35 Increasing the sophistication of models So far, the models we have dealt with assume that change is equally likely at all positions and that the rate of change is constant for the entire duration of the phylogeny. This is not a realistic model for all sequences (it is a neutral model with a constant molecular clock). A B A p CORRECT TREE q q q p p > q D WRONG TREE C D C B
36 Small subunit ribosomal RNA 18S or 16S rrna
37 The molecular clock for alphaglobin: Each point represents the number of substitutions separating each animal from humans number of substitutions cow platypus chicken shark carp Time to common ancestor (millions of years)
38 Invariable sites For a given dataset we can assume that a certain proportion of sites are not free to vary (e.g. purifying selection prevents these sites from changing). We can therefore observe invariable positions either because they are under this selective constraint or because they have not had a chance to vary or because there is homoplasy in the dataset and a reversal (say) has caused the site to appear constant. The likelihood that a site is invariable can be calculated by incorporating this possibility into our model and calculating for every site the likelihood that it is an invariable site.
39 Variable sites Obviously other sites in the dataset are free to vary. Selection intensity on these sites is rarely uniform, so it is desirable to model sitebysite rate variation. This is done in two ways: site specific (codon position, or alpha helix etc.) using a discrete approximation to a continuous distribution (gamma distribution). Again, these variables are modeled over all possibilities of sequence change over all possibilities of branch length over all possibilities of tree topology.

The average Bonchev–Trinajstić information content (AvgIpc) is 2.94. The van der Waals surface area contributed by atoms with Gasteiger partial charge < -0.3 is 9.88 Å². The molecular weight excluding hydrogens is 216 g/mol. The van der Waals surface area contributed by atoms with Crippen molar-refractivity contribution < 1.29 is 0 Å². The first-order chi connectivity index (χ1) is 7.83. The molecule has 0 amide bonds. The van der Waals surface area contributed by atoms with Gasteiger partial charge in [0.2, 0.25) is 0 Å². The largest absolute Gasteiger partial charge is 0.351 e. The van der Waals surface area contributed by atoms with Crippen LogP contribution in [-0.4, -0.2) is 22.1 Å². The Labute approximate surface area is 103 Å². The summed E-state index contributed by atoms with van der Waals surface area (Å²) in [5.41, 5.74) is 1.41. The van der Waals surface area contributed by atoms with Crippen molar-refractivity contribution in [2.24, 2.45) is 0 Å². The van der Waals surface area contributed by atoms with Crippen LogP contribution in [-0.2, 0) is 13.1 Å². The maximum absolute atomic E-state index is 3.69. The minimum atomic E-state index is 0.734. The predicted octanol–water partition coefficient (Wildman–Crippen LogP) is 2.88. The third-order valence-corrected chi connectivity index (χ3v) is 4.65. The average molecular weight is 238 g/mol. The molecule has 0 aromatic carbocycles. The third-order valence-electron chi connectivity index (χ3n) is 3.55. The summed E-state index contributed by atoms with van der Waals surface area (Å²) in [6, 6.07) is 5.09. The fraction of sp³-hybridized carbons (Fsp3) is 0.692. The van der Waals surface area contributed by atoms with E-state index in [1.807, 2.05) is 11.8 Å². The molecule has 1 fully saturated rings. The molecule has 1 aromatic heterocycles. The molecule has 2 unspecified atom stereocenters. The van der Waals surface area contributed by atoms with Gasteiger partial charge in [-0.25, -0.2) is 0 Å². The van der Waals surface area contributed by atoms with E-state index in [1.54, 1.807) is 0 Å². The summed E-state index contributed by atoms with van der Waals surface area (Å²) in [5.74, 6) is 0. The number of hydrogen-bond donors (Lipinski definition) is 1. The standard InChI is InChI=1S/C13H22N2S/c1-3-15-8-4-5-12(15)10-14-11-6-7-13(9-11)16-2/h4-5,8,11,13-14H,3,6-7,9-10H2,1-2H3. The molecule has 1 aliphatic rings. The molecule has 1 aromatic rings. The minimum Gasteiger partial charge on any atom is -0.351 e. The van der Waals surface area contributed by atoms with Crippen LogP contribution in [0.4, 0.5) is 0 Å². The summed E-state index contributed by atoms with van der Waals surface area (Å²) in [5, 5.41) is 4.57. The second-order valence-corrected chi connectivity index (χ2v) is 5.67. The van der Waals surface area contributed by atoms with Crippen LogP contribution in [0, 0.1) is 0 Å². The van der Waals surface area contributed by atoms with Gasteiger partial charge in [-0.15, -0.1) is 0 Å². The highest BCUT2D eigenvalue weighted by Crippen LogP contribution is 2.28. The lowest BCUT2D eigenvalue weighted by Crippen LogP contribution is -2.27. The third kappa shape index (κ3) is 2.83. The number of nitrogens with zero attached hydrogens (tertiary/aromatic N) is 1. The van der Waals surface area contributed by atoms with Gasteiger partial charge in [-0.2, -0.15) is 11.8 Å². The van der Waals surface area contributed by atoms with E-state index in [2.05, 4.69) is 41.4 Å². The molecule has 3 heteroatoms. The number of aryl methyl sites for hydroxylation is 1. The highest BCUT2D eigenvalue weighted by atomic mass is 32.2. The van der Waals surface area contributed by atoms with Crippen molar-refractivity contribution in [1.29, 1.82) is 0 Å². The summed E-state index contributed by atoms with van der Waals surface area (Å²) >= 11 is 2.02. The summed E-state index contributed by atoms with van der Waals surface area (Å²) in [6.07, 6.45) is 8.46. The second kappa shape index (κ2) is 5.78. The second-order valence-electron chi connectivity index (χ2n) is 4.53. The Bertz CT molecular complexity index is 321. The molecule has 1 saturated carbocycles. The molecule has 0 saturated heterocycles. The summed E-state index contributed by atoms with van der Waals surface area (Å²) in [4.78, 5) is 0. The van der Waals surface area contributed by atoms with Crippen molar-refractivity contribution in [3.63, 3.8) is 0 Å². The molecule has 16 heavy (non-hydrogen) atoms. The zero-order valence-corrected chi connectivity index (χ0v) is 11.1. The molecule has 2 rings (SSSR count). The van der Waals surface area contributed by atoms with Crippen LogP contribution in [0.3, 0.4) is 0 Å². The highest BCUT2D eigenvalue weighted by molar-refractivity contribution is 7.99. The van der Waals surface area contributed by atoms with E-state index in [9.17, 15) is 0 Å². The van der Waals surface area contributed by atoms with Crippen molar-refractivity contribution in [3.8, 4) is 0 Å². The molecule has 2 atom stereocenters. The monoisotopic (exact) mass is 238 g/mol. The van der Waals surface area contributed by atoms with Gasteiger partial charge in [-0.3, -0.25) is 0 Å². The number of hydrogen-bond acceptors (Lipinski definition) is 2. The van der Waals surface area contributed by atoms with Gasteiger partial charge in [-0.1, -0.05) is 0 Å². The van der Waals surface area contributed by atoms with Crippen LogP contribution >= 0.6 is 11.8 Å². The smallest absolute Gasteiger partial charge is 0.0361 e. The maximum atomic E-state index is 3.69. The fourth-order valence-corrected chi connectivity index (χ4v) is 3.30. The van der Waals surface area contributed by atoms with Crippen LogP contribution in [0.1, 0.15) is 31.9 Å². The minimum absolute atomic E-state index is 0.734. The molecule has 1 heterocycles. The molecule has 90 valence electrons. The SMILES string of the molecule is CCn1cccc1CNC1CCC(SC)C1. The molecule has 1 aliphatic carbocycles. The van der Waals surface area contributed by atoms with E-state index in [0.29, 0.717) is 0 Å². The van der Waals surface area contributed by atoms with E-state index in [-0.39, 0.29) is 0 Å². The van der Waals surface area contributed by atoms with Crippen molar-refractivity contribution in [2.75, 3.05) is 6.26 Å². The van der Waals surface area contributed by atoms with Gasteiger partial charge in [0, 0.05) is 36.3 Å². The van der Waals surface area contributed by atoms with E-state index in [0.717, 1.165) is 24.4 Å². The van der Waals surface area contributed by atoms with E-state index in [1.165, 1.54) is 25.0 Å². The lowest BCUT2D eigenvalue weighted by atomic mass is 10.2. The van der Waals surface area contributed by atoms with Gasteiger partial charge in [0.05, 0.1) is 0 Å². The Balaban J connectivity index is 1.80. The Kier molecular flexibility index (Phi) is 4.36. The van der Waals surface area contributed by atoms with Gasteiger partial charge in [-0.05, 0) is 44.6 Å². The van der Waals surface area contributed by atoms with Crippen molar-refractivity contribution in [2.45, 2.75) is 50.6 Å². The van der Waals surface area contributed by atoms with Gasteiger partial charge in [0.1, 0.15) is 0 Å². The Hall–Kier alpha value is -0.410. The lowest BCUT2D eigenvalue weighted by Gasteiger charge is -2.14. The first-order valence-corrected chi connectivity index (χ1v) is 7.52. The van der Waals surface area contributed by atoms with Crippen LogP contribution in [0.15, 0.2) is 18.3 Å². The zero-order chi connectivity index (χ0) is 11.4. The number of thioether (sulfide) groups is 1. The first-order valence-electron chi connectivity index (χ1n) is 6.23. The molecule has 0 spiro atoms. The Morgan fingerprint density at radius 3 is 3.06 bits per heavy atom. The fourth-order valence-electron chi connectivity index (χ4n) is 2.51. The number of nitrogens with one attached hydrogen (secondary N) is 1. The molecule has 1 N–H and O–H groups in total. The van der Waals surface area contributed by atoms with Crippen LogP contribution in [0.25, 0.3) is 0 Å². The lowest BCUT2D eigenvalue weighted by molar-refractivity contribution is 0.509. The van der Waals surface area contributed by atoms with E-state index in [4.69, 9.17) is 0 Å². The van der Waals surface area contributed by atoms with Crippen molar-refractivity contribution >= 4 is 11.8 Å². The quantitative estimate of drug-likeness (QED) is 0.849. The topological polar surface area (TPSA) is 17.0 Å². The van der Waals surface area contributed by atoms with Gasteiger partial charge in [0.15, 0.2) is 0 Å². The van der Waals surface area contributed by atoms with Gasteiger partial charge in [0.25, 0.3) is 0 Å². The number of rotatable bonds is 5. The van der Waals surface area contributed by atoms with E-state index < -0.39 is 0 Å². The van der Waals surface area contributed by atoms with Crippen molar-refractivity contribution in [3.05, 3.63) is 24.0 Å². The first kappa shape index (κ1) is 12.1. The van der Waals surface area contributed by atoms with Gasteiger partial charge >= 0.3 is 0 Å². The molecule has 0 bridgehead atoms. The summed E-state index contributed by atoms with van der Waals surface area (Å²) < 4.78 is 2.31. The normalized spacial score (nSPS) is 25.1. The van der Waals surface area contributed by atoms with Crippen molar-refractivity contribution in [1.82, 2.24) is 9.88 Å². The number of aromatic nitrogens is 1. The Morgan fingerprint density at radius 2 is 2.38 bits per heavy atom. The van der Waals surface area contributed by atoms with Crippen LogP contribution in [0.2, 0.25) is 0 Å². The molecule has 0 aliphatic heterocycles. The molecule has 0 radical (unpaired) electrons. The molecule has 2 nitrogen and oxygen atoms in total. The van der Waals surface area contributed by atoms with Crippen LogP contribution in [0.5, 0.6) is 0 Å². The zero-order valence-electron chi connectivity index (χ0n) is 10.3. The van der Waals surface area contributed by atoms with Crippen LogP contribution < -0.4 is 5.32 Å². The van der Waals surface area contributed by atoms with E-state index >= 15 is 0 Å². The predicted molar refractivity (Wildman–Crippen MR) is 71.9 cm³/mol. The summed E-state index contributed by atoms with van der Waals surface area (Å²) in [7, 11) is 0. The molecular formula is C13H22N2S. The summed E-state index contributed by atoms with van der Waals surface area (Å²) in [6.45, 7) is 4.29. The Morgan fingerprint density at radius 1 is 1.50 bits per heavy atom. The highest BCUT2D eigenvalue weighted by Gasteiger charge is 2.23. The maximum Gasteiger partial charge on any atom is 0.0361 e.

40 The shape of the gamma distribution for different values of alpha
41 Does changing a model affect the outcome? There are different models Jukes and Cantor (JC69): All base compositions equal (0.25 each), rate of change from one base to another is the same Kimura 2Parameter (K2P): All base compositions equal (0.25 each), different substitution rate for transitions and transversions). HasegawaKishinoYano (HKY): Like the K2P, but with base composition free to vary. General Time Reversible (GTR): Base composition free to vary, all possible substitutions can differ. All these models can be extended to accommodate invariable sites and sitetosite rate variation.
42
43 Longbranch attraction (LBA) In the case below, the wrong tree is often selected. ML will not be prone to this problem, if the correct model of sequence evolution is used. A B A p CORRECT TREE q C q q D p p > q D C WRONG TREE B This is often called the Felsensteinzone.